It seems a shame that Ireland should overlook such a literary and intellectual giant. Clive Staples Lewis (known to his friends as Jack) was the son of a Belfast solicitor who won a scholarship to Oxford and eventually became a Fellow in English literature there. After twenty-nine years in Oxford, he finished his academic career in Cambridge University. He fought in the First World War, where he was wounded and sent home. Having lost his Christian faith in his youth, he regained it at the age of thirty-three, and went on to become a noted Christian writer. His fame for this began during World War Two, when he made a series of radio broadcasts arguing the truth of the Christian faith. They were enormously popular.
As mentioned already, his series of seven children’s novels, The Chronicles of Narnia, have sold over a hundred million copies. In these books, a group of children find themselves transported to the magical world of Narnia. As well as being entertaining yarns, they serve as Christian allegory, in which Jesus is represented as a talking lion called Aslan. Three of the books have been adopted to blockbuster movies.
Lewis, then, is a colossal figure of twentieth century literature. One would expect him to be included in any roll-call of Irish literary greats. So why isn’t he?
Partly it’s because his books have such an English flavour. The children who find themselves in Narnia are all very English children, and use English slang such as “you’re a brick” and “Great Scott!”. His stories are generally set in England or some fantasy world.
Another reason Lewis is often considered British is because he was born into the Unionist tradition in Belfast. Not that Lewis ever showed much partisanship on ‘the Irish question’. As his biographer Alister McGrath tells us: “According to Lewis's diary entry for the critical date of 6 December 1922 [the foundation of the Irish Free State], the big question on his mind was not Irish independence, nor the political future of Belfast, but whether the word breakfast was to be understood as "a cup of tea at eight or a roast of beef at eleven". He hated politics all his life, and this seemed to stem from the sectarian politics he encountered in his childhood.
For all his Unionist background, Lewis undoubtedly thought of himself as an Irishman. This is most evident in his description of his arrival in England to attend boarding school, as a boy: “No Englishman will be able to understand my first impressions of England… I found myself in a world to which I reacted with immediate hatred. The flats of Lancashire in the early morning are in reality a dismal sight; to me they were like the banks of Styx. The strange English accents with which I was surrounded seemed like the voices of demons… I have made up the quarrel since; but at that moment I conceived a hatred for England which took many years to heal.”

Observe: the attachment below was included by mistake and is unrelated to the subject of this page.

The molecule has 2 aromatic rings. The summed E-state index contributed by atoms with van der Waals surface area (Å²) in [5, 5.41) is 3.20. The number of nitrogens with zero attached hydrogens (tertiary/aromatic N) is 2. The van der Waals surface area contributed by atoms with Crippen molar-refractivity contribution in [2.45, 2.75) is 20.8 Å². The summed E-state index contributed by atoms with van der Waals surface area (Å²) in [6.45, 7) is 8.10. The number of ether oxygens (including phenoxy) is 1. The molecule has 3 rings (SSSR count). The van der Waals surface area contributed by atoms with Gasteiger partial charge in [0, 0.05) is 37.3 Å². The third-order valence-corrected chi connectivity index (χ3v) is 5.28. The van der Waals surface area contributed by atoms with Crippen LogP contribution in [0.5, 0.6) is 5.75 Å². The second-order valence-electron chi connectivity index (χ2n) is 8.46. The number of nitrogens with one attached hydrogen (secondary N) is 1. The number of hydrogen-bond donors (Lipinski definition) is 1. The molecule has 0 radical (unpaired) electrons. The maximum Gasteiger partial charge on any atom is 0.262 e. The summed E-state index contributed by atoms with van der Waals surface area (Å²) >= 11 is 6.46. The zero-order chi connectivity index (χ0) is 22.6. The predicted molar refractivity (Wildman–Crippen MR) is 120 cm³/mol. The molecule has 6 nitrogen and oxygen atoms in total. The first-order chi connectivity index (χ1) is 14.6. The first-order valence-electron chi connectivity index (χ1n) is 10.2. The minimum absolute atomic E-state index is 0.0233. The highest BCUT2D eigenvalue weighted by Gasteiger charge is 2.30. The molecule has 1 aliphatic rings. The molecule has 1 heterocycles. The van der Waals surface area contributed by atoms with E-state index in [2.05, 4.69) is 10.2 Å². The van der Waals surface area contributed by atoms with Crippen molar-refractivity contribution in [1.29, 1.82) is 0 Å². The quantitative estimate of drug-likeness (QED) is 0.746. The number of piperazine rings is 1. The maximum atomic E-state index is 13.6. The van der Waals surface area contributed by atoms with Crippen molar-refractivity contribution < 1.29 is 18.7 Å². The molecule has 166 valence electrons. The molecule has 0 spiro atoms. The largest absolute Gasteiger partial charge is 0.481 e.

Nor did Lewis’s sense of Irishness fade over time. As McGrath writes: “Lewis returned to Ireland for his annual vacation almost every year of his life, except when prevented by war or illness. He invariably visited the counties of Antrim, Derry, Down (his favourite), and Donegal-- all within the province of Ulster, in its classic sense. At one point, Lewis even considered permanently renting a cottage in Cloghy, County Down, as the base for his annual walking holidays, which often included strenuous hikes in the Mountains of Mourne. Although Lewis worked in England, his heart was firmly fixed in the northern countries of Ireland, especially County Down. As he once remarked to his Irish student David Bleakley, "Heaven is Oxford lifted and placed in the middle of County Down."
In his letters, Lewis used expression such as “it beats Banagher”, “a holy terror”, and “good crack”. And once, when he was rehearsing a radio broadcast and the producer complained about his heavy breathing, he quipped: “I'm Irish, not English. Did you ever know an Irishman who didn't puff and blow?’
So surely it is time to give C.S. Lewis his place amongst Ireland’s literary greats!